I am trying to use awk inside a shell script function, but can't seem to find a reference that tells me how to properly escape the awk variable ($4). Inside the function it keeps getting replaced at the 4th item passed to the function (Null).

    fileID=$(cat qkViews/${dir}iHealth-Files.json|grep -B5 '${1}'|grep id|awk '{print $4}'|sed 's/,//g; s/\"//g')
    echo $fileID
    echo "Retrieving file $1 as $fileID from ID: $ID"

(disclaimer: Yes, I could probably do something differently with the piped commands... but my main goal is to figure out the escaping of the $4 first.)

  • 3
    awk '{print $4}' is the correct way to return the fourth field. You have put $4 in single-quotes which is the correct way to protect it from the shell. The error is caused by something else. Provide details and maybe we can help. – John1024 Dec 10 '17 at 22:58
  • @john1024, changing $4 in the awk script portion to '$4' still doesn't prevent the $4 from being evaluated as a parameter to the function, unfortunately. – Jerry Lees Dec 11 '17 at 3:45
  • The way that you have it in the question, awk '{print $4}', is correct if you are expecting awk to evaluate $4 as the fourth field on the input line. The single quotes prevent the shell from altering the command before awk is run. – John1024 Dec 11 '17 at 3:51
  • Did @roaima's answer work for? If not, you need to make more clear what your input looks like and what output you expect. – John1024 Dec 11 '17 at 3:52

As far as I can tell without any contextual data, the error is not in your awk code, but within your first grep, which is looking for the literal four characters ${1}. I suspect this was intended to be the first parameter passed to your function.

I've altered your code a little. If you really intended the echo $fileID to remove extraneous whitespace you'll want to remove the double quotes I've added around the variable there.

You're also using a couple of global variables. Mixing local variables ($1) and global variables ($dir and $ID) is not particularly good coding practice, but there are times in a script where pragamatism may need to win.

        grep -B5 "$1" "qkViews/${dir}iHealth-Files.json" |
        awk '/id/ {print $4}'|
        tr -d ',"'
    echo "$fileID"
    echo "Retrieving file $1 as $fileID from ID: $ID"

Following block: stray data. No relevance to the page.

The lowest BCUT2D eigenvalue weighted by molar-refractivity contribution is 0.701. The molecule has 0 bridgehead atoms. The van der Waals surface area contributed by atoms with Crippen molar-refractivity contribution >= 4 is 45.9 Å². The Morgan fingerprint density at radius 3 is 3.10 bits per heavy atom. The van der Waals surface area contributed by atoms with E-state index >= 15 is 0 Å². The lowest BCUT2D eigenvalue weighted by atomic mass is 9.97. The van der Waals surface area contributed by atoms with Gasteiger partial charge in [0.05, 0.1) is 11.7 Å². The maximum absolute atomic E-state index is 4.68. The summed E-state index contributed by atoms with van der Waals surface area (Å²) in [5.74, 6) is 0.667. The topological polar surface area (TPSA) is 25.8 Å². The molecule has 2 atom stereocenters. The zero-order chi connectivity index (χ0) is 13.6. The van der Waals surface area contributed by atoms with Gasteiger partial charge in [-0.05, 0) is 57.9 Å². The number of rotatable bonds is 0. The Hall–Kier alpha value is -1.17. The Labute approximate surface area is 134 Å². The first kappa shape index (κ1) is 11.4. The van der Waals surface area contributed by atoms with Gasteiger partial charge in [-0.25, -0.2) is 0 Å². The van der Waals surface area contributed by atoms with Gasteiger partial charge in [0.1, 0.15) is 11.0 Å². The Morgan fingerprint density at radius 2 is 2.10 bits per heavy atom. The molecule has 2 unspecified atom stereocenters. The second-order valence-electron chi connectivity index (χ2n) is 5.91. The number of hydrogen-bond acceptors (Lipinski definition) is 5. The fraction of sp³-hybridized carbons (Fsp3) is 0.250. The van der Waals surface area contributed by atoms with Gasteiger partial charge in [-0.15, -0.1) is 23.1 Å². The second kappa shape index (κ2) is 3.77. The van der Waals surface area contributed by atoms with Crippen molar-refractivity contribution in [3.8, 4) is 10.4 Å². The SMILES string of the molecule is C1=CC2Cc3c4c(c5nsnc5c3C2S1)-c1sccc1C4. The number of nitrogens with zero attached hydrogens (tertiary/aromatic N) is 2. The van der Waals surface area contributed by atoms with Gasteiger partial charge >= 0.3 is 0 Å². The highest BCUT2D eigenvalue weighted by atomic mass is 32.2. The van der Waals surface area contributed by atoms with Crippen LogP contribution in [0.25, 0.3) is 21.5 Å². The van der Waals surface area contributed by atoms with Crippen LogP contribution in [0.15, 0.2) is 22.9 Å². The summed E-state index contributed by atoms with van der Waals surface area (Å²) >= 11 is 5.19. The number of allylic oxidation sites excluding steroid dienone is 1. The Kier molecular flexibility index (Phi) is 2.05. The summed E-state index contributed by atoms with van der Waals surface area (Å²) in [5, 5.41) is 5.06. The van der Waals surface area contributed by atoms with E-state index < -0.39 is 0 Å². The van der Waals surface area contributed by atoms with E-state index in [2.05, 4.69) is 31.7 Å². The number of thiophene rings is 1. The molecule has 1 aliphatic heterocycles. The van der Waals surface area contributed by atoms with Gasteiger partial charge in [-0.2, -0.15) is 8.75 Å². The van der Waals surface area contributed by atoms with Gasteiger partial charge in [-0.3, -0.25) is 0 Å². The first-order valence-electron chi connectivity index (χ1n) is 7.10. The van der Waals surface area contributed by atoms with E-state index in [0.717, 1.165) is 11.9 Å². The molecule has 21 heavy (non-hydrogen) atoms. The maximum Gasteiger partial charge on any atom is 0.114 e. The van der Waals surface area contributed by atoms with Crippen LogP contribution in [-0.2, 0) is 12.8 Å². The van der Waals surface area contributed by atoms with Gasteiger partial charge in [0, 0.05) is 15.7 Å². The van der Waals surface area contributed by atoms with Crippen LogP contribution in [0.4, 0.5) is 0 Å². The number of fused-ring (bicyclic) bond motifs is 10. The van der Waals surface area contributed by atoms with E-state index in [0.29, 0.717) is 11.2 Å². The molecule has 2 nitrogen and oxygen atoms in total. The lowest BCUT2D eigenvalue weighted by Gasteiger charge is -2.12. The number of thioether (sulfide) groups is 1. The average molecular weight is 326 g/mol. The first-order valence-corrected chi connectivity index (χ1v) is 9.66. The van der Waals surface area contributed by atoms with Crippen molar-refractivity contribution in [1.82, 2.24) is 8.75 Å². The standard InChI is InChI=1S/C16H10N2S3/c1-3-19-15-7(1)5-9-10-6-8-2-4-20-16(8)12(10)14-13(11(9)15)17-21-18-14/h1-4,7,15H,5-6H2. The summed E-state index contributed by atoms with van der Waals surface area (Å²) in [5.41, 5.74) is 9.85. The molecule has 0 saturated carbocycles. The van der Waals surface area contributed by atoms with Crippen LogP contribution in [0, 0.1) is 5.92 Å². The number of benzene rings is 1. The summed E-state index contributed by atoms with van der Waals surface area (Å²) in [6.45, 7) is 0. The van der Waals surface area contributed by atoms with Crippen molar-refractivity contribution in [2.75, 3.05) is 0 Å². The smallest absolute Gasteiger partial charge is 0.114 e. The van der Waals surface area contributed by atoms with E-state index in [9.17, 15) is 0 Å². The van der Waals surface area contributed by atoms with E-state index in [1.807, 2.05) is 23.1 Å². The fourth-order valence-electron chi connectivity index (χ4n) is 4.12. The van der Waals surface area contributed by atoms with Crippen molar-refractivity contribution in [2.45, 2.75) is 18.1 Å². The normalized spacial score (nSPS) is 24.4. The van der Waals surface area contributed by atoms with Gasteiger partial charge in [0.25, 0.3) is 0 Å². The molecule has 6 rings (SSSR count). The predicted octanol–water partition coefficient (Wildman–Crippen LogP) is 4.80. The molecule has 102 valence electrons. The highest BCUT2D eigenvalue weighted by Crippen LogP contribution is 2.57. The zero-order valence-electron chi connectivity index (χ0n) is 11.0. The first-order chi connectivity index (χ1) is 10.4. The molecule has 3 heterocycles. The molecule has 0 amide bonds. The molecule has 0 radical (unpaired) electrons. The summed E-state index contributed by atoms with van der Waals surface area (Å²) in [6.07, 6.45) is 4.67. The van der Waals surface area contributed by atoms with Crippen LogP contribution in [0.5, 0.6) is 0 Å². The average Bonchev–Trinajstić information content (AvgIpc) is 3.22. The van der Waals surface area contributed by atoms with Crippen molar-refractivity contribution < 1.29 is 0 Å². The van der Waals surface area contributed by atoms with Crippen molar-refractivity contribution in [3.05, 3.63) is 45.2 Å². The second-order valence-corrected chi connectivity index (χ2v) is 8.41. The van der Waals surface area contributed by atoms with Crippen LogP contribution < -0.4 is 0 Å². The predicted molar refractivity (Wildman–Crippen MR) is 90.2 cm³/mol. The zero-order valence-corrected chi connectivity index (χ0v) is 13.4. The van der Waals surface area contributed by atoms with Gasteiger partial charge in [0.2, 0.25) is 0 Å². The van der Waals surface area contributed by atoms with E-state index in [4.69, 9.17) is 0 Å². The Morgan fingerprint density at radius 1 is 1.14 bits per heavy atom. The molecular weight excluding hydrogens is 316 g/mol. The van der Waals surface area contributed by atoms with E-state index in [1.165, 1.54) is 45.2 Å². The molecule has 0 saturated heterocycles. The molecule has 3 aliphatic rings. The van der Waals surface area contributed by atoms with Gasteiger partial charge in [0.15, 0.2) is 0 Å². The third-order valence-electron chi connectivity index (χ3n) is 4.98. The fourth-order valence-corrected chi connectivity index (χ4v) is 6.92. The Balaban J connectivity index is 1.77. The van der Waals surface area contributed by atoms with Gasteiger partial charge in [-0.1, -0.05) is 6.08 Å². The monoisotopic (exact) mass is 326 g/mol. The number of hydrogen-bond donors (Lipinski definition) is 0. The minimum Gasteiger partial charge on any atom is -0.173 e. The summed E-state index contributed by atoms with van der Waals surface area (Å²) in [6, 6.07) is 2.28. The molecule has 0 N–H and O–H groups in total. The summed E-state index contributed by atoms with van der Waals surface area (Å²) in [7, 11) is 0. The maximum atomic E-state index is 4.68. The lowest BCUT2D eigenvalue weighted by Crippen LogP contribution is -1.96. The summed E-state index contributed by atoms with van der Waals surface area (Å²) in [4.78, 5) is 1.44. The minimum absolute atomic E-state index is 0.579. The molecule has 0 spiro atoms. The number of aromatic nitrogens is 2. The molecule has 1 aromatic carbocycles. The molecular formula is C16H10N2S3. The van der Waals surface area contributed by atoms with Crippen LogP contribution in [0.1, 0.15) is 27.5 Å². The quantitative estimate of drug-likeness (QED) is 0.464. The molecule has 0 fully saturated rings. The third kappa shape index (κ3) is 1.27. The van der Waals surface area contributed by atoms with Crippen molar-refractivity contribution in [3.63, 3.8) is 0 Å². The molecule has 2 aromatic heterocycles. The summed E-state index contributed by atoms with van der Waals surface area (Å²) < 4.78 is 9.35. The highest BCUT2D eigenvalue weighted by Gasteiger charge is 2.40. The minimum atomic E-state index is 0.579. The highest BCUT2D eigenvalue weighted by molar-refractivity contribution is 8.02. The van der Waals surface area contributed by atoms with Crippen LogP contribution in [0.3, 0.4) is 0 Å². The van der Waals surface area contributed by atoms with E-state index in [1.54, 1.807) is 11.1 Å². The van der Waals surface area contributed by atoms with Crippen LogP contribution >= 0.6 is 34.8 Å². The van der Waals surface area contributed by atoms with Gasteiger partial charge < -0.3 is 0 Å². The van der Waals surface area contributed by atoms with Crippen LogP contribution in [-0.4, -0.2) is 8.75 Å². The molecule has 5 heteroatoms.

• The $1 is correct, it's the filename passed to the function. The function is called like so, "iHealthGetFile /some/directory/some/FileName" In this case, like any shell script function, $1 represents the first parameter passed when the function is called. This is desirable. However, the replacement of $4 in the awk command is not since it is not intended to be the fourth parameter passed, but instead part of the awk function. – Jerry Lees Dec 11 '17 at 0:09
  • 1
    @JerryLees great; I've understood what your code is trying to do. The problem was in the first grep statement. There is nothing wrong with your awk statement as presented in your question – roaima Dec 11 '17 at 8:24

In your question you claim that awk returns null as a result of $4 passed to the shell function is null.

The reason that your awk (or your whole pipe) returns null is not due to a kind of confussion with shell function parameters.
It is just because whatever is feeding awk with data (left part of your awk pipe) has not a valid 4th field .

This test will prove it:

$ function tt { echo "1:$1-2:$2-3:$3-4:$4"; echo "first second third fourth" |awk '{print $4}'; }
$ tt one two #call the function with only two parameters. 3 and 4 are null
1:one-2:two-3:-4: #Parameters passed to function
fourth #awk result

As you can see , awk result is not affected by function parameters . If the data provided to awk are valid, 4th field of these data will be returned.

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